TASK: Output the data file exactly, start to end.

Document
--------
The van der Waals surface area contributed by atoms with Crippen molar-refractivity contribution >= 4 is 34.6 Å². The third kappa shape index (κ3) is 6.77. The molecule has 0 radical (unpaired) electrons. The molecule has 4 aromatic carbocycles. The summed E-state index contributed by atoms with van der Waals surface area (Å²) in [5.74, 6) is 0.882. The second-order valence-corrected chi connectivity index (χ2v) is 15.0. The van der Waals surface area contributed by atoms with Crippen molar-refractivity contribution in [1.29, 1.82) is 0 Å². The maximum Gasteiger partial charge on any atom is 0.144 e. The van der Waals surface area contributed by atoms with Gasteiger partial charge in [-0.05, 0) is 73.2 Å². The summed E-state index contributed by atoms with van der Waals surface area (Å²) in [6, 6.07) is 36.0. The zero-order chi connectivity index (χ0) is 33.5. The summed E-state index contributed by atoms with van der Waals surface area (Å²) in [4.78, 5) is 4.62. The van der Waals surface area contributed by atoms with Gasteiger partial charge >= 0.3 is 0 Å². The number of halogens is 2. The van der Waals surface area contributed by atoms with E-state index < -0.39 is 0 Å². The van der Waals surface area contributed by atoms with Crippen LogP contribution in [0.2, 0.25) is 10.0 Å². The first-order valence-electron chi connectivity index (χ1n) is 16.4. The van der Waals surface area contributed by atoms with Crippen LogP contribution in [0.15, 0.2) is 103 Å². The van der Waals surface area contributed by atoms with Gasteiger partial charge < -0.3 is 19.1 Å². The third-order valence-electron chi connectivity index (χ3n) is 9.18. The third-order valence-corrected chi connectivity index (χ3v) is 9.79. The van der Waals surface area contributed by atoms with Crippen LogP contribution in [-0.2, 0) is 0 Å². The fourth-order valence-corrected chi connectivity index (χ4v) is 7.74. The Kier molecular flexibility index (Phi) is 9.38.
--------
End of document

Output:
The van der Waals surface area contributed by atoms with Crippen molar-refractivity contribution >= 4 is 34.6 Å². The third kappa shape index (κ3) is 6.77. The molecule has 0 radical (unpaired) electrons. The molecule has 4 aromatic carbocycles. The summed E-state index contributed by atoms with van der Waals surface area (Å²) in [5.74, 6) is 0.882. The second-order valence-corrected chi connectivity index (χ2v) is 15.0. The van der Waals surface area contributed by atoms with Crippen molar-refractivity contribution in [1.29, 1.82) is 0 Å². The maximum Gasteiger partial charge on any atom is 0.144 e. The van der Waals surface area contributed by atoms with Gasteiger partial charge in [-0.05, 0) is 73.2 Å². The summed E-state index contributed by atoms with van der Waals surface area (Å²) in [6, 6.07) is 36.0. The zero-order chi connectivity index (χ0) is 33.5. The summed E-state index contributed by atoms with van der Waals surface area (Å²) in [4.78, 5) is 4.62. The van der Waals surface area contributed by atoms with Gasteiger partial charge >= 0.3 is 0 Å². The number of halogens is 2. The van der Waals surface area contributed by atoms with E-state index < -0.39 is 0 Å². The van der Waals surface area contributed by atoms with Crippen LogP contribution in [0.2, 0.25) is 10.0 Å². The first-order valence-electron chi connectivity index (χ1n) is 16.4. The van der Waals surface area contributed by atoms with Crippen LogP contribution in [0.15, 0.2) is 103 Å². The van der Waals surface area contributed by atoms with Gasteiger partial charge < -0.3 is 19.1 Å². The third-order valence-electron chi connectivity index (χ3n) is 9.18. The third-order valence-corrected chi connectivity index (χ3v) is 9.79. The van der Waals surface area contributed by atoms with Crippen LogP contribution in [-0.2, 0) is 0 Å². The fourth-order valence-corrected chi connectivity index (χ4v) is 7.74. The Kier molecular flexibility index (Phi) is 9.38.